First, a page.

It’s no secret that hospitals and health systems around the country quickly pivoted from in-person to virtual care in the early days of the COVID-19 pandemic. But while many organizations focused on video visits, Washington, D.C.-based Unity Health Care turned its attention to audio-only telehealth.
The federally qualified health center (FQHC) sees about 100,000 patients per year, primarily from underserved populations. The organization was founded in 1985 as Health Care for the Homeless Project.
“Access to audio telemedicine has been critical to providing services during the pandemic,” says Dr. Andrew Robie, Unity Health Care’s chief medical information officer and a practicing family physician. “Many of our patients may not have access to a device that supports video, aren’t familiar enough with their device to have a video visit, or lack the bandwidth or data plan for video.”
About two-thirds of Unity Health Care’s telehealth visits during the pandemic were audio-only, according to Robie. For other organizations, such as FQHCs and community health centers in California, audio-only telehealth made up more than 90% of all virtual visits.
Multiple bills introduced in Congress, such as the CONNECT for Health Act of 2021 and the Ensuring Parity in MA and PACE for Audio-Only Telehealth Act of 2021, aim to remove barriers to providing telehealth services and receiving insurance reimbursement at the federal level. In addition, several U.S. states are looking to make permanent the temporary allowances for audio-only telehealth that were enacted during the COVID-19 public health emergency.
A Window into Fraud and Identity Risk
Generally speaking, audio-only telehealth poses a low privacy and security risk to healthcare organizations.
Telephone calls between providers and patients are compliant with HIPAA as long as they meet two conditions: First, the provider cannot allow the phone carrier or internet service provider to access or store protected health information discussed during the call. Second, the provider cannot share PHI that already existed in an electronic form immediately prior to the call (in other words, information unrelated to the specific reason for the call).
What’s more, the Office for Civil Rights within the Department of Health and Human Services has indicated that it will not impose penalties for HIPAA noncompliance “in connection with the good faith provision of telehealth” during the COVID-19 public health emergency.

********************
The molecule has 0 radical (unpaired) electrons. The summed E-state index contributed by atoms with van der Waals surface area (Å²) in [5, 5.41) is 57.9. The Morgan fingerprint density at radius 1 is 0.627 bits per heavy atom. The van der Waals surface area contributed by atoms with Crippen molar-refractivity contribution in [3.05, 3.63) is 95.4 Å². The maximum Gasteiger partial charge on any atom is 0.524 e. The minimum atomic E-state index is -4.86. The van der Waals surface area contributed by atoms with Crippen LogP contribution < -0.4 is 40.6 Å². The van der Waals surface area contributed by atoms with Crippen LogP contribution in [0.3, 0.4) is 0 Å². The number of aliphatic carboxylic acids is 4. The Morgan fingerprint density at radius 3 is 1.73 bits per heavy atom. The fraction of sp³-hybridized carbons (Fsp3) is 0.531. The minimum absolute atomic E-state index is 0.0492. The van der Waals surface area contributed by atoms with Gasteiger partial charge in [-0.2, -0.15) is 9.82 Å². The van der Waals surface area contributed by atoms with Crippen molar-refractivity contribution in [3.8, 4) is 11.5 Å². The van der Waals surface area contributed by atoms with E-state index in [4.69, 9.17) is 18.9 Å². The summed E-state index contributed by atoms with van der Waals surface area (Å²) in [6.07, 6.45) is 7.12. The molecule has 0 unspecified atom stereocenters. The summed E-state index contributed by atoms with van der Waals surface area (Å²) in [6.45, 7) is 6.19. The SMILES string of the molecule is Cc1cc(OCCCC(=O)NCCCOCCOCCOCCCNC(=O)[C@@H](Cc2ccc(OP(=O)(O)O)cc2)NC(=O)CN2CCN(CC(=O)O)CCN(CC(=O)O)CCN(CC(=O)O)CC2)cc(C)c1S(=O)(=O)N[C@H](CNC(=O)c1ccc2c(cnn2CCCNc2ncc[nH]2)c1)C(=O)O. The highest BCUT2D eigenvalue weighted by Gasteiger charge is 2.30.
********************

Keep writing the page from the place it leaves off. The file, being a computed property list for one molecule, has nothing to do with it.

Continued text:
Common security best practices can be applied to audio-only visits. For example, secure Wi-Fi networks, virtual private networks and Transport Layer Security will keep encrypted call data secure in transit. Disabling features such as automatic voicemail transcription can ensure that electronic PHI is not shared with the wrong person. In addition, any device that stores patient contact information — especially a smartphone — should be secured to prevent the disclosure of electronic PHI in case it is lost or stolen.
While single visits could be subject to targeted social engineering attacks — for example, by someone trying to steal an individual patient’s identity — audio-only visits don’t represent a large-scale threat, according to Jeremy Grant of the Better Identity Coalition.
“In security, we often talk about scalable attacks and isolated attacks,” Grant says. “A password-based attack — when someone breaks into a database — that’s a scalable attack. There’s one vulnerability but lots of data. Audio-only telehealth is only a single discussion between a patient and a physician. The opportunity for scalable attacks just isn’t there.”
Beyond the visit itself, identity management poses the biggest potential risk. Hospitals and health systems must be careful if they use the same identity management product across several patient-facing products, such as appointment booking or electronic health record access through a patient portal. In this way, the audio-only telehealth visit could provide access to an individual patient’s underlying data layer, Grant says. Organizations need to be especially careful now that the 21st Century CARES Act allows patients to request that their data be shared with third parties.
“The concern is when an application requests access to your records. How do you know the app isn’t posing as someone else?” Grant asks. “Passwords aren’t going to be enough. You need to focus on the bigger picture. Organizations need to look at identity more holistically, instead of using point solutions for different applications.”
Grant’s other concern is the potential for fraud. Under the public health emergency, providers can bill for telephone evaluation and management services in increments of 5 to 10 minutes, 11 to 20 minutes or 21 to 30 minutes.
“Organizations need checks in place to ensure that a telehealth visit was truly delivered and a provider isn’t just billing for a visit that never occurred,” Grant says. In addition, claims cannot be submitted if other billing codes apply to the audio-only visit, such as discussing a patient’s care plan or providing chronic care management services. Systems that check against double-billing or coding for a service that bills at a higher rate are key, he says.
READ MORE: How telemedicine requirements and policies will change post-pandemic.